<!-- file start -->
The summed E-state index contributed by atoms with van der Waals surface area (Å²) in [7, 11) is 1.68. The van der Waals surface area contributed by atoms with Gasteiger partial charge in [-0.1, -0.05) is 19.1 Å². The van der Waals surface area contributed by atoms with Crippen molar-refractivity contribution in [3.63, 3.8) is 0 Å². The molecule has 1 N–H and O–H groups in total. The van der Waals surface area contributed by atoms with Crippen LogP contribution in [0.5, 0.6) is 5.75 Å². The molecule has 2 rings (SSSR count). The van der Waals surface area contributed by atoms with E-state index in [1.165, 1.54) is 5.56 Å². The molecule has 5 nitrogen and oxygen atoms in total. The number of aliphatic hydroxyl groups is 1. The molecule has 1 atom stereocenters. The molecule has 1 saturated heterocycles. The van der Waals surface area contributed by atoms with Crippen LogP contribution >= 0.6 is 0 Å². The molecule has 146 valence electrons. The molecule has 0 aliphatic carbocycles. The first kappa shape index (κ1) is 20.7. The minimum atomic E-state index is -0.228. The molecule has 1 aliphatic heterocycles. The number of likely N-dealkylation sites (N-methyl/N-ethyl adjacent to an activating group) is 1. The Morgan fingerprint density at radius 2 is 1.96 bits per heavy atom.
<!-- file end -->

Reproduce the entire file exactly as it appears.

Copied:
The summed E-state index contributed by atoms with van der Waals surface area (Å²) in [7, 11) is 1.68. The van der Waals surface area contributed by atoms with Gasteiger partial charge in [-0.1, -0.05) is 19.1 Å². The van der Waals surface area contributed by atoms with Crippen molar-refractivity contribution in [3.63, 3.8) is 0 Å². The molecule has 1 N–H and O–H groups in total. The van der Waals surface area contributed by atoms with Crippen LogP contribution in [0.5, 0.6) is 5.75 Å². The molecule has 2 rings (SSSR count). The van der Waals surface area contributed by atoms with E-state index in [1.165, 1.54) is 5.56 Å². The molecule has 5 nitrogen and oxygen atoms in total. The number of aliphatic hydroxyl groups is 1. The molecule has 1 atom stereocenters. The molecule has 1 saturated heterocycles. The van der Waals surface area contributed by atoms with Crippen LogP contribution >= 0.6 is 0 Å². The molecule has 146 valence electrons. The molecule has 0 aliphatic carbocycles. The first kappa shape index (κ1) is 20.7. The minimum atomic E-state index is -0.228. The molecule has 1 aliphatic heterocycles. The number of likely N-dealkylation sites (N-methyl/N-ethyl adjacent to an activating group) is 1. The Morgan fingerprint density at radius 2 is 1.96 bits per heavy atom.